FX's new comedy brings Kelsey Grammer ("Frasier") and Martin Lawrence ("Martin") back to television, and we should all give zero f---s. Grammer and Lawrence had hit television series back in the '90s, so centering a multi-cam comedy on the two seems like an OK idea - if you're OK with lazy multi-cam comedies. The main problem with their new show "Partners" isn't the series' obtuse conception, but its dreadful execution.
FX’s new comedy brings Kelsey Grammer (“Frasier”) and Martin Lawrence (“Martin”) back to television, and we should all give zero f---s. Grammer and Lawrence had hit television series back in the ’90s, so centering a multi-cam comedy on the two seems like an OK idea — if you’re OK with lazy multi-cam comedies. The main problem with their new show “Partners” isn’t the series’ obtuse conception, but its dreadful execution.
First, let’s deal with “Partners’” ill-advised throwback-to-two-decades-ago model. “Partners” is ostensibly an odd-couple comedy where two different lawyers — Grammer’s Allan is a blue-blood elitist, Martin’s Marcus is a man of the people — form an unlikely bond. I could go into how these two cross paths and join forces, but it’s so typical it doesn’t matter.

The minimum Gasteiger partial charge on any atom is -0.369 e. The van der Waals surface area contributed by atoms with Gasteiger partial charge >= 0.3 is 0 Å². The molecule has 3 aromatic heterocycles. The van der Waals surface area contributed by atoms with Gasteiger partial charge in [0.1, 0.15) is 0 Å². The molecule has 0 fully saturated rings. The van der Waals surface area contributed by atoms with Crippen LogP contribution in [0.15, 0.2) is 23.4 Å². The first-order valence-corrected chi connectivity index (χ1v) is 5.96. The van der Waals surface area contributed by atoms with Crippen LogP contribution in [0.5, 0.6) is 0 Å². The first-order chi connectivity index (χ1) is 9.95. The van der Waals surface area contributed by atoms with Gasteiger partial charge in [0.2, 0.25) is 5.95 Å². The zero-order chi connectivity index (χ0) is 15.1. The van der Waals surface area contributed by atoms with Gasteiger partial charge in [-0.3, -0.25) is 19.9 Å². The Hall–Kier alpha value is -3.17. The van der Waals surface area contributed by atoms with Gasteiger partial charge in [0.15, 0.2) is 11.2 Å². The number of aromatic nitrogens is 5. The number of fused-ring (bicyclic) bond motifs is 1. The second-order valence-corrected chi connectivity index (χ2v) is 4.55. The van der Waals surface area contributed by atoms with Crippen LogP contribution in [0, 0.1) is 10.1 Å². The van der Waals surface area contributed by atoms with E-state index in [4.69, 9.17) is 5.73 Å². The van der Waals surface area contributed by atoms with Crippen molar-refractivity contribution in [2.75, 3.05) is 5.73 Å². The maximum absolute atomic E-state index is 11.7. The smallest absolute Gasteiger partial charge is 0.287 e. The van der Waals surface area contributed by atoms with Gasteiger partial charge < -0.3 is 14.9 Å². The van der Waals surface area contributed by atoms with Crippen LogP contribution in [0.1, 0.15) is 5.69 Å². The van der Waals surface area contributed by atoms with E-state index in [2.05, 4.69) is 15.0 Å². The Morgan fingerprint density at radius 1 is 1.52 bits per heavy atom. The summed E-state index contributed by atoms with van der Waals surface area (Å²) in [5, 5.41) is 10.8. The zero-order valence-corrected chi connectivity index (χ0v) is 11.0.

Now to “Partners’” biggest blunder — how utterly rote and phoned-in every aspect of the series is. The characters are barely archetypes — Marcus is going through a divorce, Allan is a rich dickhead. The jokes are so bad I’m surprised the laugh track actually laughed. The performances by Martin, and especially Grammer, are apathetic at best.
I barely made it through two episodes. I was offended by how awful the pilot was, and literally mad at myself for choosing to watch the second episode.
I understand the viability of using (formerly) big name TV stars in Lawrence and Grammer. They bring cache and experience, but their chemistry is completely forced.
I’m not quite sure why FX — one of the most forwarding-thinking networks, especially when it comes to comedies — continues to invest in dinosaurs who’ve long lost their appeal (see also: Charlie Sheen’s “Anger Management” and George Lopez’s “Saint George”). It’s a jarring juxtaposition for FX to air these shows along with the likes of smart, innovative and edgy stuff like “Louie” and “You’re the Worst.”
So if you’re in the market for something akin to “Family Matters” or “Step By Step” — yes, those are credits for one of the showrunners — give “Partners” a shot. If you want something entertaining and clever — and, dare I say, funny — seek out other FX (or FXX) comedies.
Photo courtesy FX